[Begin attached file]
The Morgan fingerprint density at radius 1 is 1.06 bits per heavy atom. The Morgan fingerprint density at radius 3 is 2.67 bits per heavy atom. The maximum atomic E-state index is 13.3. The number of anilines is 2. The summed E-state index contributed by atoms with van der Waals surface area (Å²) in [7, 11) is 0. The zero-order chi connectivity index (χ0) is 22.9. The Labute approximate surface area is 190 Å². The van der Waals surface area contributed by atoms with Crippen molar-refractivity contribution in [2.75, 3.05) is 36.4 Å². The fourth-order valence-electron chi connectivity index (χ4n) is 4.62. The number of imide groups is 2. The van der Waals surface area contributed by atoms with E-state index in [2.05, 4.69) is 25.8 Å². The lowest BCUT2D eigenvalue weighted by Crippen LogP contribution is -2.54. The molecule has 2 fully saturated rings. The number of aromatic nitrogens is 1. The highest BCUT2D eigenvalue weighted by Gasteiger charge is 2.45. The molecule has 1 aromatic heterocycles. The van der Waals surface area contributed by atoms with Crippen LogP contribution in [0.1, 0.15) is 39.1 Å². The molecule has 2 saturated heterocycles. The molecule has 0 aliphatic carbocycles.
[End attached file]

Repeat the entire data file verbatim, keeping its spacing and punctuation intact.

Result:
The Morgan fingerprint density at radius 1 is 1.06 bits per heavy atom. The Morgan fingerprint density at radius 3 is 2.67 bits per heavy atom. The maximum atomic E-state index is 13.3. The number of anilines is 2. The summed E-state index contributed by atoms with van der Waals surface area (Å²) in [7, 11) is 0. The zero-order chi connectivity index (χ0) is 22.9. The Labute approximate surface area is 190 Å². The van der Waals surface area contributed by atoms with Crippen molar-refractivity contribution in [2.75, 3.05) is 36.4 Å². The fourth-order valence-electron chi connectivity index (χ4n) is 4.62. The number of imide groups is 2. The van der Waals surface area contributed by atoms with E-state index in [2.05, 4.69) is 25.8 Å². The lowest BCUT2D eigenvalue weighted by Crippen LogP contribution is -2.54. The molecule has 2 fully saturated rings. The number of aromatic nitrogens is 1. The highest BCUT2D eigenvalue weighted by Gasteiger charge is 2.45. The molecule has 1 aromatic heterocycles. The van der Waals surface area contributed by atoms with Crippen LogP contribution in [0.1, 0.15) is 39.1 Å². The molecule has 2 saturated heterocycles. The molecule has 0 aliphatic carbocycles.